Monday, November 3, 2014

Decomposing the velocity of money

We've received some questions about the ongoing declines in the velocity of money in spite of stronger US GDP growth in the past couple of quarters.

The velocity of money (as calculated by the Fed) is the ratio of quarterly nominal GDP to the quarterly average of money stock (M2 in this case). It's one of the measures used to assess how quickly money in circulation is used for purchasing goods and services.

The broad money stock growth in the US is currently quite close to its 30-year average of around 6% per year.

On the other hand, the nominal GDP gains in the US have been materially below historical averages. The ratio of Nominal GDP to M2 has therefore been declining.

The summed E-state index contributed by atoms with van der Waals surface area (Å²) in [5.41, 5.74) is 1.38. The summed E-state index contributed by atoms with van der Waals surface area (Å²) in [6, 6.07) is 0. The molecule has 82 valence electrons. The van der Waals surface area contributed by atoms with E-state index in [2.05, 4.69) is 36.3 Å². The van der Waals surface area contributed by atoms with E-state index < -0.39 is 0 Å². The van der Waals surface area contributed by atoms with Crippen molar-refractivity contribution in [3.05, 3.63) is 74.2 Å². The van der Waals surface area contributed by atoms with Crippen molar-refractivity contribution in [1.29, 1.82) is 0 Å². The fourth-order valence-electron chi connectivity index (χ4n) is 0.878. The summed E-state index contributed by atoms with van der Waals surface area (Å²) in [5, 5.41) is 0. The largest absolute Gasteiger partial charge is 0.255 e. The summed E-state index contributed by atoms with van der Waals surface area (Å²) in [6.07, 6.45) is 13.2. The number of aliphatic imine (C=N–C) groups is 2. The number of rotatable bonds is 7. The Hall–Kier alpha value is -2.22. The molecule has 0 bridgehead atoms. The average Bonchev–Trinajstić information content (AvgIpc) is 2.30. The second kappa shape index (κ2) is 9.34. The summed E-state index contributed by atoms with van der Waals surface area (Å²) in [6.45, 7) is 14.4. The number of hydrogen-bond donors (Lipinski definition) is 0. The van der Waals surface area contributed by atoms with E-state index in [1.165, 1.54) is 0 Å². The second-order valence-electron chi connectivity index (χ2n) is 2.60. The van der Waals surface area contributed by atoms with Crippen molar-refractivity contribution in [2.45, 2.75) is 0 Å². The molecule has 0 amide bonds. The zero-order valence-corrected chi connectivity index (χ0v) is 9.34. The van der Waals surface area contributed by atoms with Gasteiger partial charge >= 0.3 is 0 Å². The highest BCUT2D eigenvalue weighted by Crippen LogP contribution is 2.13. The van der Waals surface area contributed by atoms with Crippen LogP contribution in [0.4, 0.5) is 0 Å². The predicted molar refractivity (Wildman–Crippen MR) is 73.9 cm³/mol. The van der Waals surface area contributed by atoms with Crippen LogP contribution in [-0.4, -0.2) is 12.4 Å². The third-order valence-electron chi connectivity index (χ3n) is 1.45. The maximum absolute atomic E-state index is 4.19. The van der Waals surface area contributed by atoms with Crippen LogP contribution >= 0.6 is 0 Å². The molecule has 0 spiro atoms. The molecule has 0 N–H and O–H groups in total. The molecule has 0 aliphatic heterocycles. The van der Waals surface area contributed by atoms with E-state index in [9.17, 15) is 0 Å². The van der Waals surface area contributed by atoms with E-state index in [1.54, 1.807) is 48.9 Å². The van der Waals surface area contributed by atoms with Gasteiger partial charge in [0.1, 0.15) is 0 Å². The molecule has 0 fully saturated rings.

However, with US inflation subdued, a relatively low nominal GDP increase has recently translated into decent real GDP results. Going forward, as long as inflation remains low, we could continue to see reasonable real GDP growth while the velocity of money remains depressed.

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